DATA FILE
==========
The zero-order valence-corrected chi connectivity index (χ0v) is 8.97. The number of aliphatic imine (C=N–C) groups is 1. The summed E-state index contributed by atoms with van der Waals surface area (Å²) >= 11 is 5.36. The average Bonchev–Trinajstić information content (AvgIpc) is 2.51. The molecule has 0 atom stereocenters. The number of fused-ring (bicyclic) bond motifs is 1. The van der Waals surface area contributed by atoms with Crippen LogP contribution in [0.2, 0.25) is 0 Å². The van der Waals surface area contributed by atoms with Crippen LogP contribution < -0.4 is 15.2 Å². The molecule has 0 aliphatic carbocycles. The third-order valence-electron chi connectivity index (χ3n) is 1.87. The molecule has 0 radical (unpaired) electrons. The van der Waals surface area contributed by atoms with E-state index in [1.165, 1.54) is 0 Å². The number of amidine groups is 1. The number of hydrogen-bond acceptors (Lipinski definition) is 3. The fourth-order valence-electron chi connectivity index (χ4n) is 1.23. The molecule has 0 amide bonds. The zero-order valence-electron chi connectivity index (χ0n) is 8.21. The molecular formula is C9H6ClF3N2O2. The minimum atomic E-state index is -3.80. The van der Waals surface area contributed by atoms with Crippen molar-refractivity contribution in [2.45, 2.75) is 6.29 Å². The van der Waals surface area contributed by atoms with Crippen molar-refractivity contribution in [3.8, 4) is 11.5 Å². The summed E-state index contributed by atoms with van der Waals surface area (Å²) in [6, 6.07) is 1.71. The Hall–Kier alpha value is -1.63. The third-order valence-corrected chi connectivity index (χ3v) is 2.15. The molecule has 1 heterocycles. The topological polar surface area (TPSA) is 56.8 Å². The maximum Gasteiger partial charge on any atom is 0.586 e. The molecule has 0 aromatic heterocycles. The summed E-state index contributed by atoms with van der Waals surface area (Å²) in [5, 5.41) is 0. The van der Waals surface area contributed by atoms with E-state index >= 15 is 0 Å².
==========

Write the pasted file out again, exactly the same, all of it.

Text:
The zero-order valence-corrected chi connectivity index (χ0v) is 8.97. The number of aliphatic imine (C=N–C) groups is 1. The summed E-state index contributed by atoms with van der Waals surface area (Å²) >= 11 is 5.36. The average Bonchev–Trinajstić information content (AvgIpc) is 2.51. The molecule has 0 atom stereocenters. The number of fused-ring (bicyclic) bond motifs is 1. The van der Waals surface area contributed by atoms with Crippen LogP contribution in [0.2, 0.25) is 0 Å². The van der Waals surface area contributed by atoms with Crippen LogP contribution < -0.4 is 15.2 Å². The molecule has 0 aliphatic carbocycles. The third-order valence-electron chi connectivity index (χ3n) is 1.87. The molecule has 0 radical (unpaired) electrons. The van der Waals surface area contributed by atoms with E-state index in [1.165, 1.54) is 0 Å². The number of amidine groups is 1. The number of hydrogen-bond acceptors (Lipinski definition) is 3. The fourth-order valence-electron chi connectivity index (χ4n) is 1.23. The molecule has 0 amide bonds. The zero-order valence-electron chi connectivity index (χ0n) is 8.21. The molecular formula is C9H6ClF3N2O2. The minimum atomic E-state index is -3.80. The van der Waals surface area contributed by atoms with Crippen molar-refractivity contribution in [2.45, 2.75) is 6.29 Å². The van der Waals surface area contributed by atoms with Crippen molar-refractivity contribution in [3.8, 4) is 11.5 Å². The summed E-state index contributed by atoms with van der Waals surface area (Å²) in [6, 6.07) is 1.71. The Hall–Kier alpha value is -1.63. The third-order valence-corrected chi connectivity index (χ3v) is 2.15. The molecule has 1 heterocycles. The topological polar surface area (TPSA) is 56.8 Å². The maximum Gasteiger partial charge on any atom is 0.586 e. The molecule has 0 aromatic heterocycles. The summed E-state index contributed by atoms with van der Waals surface area (Å²) in [5, 5.41) is 0. The van der Waals surface area contributed by atoms with E-state index >= 15 is 0 Å².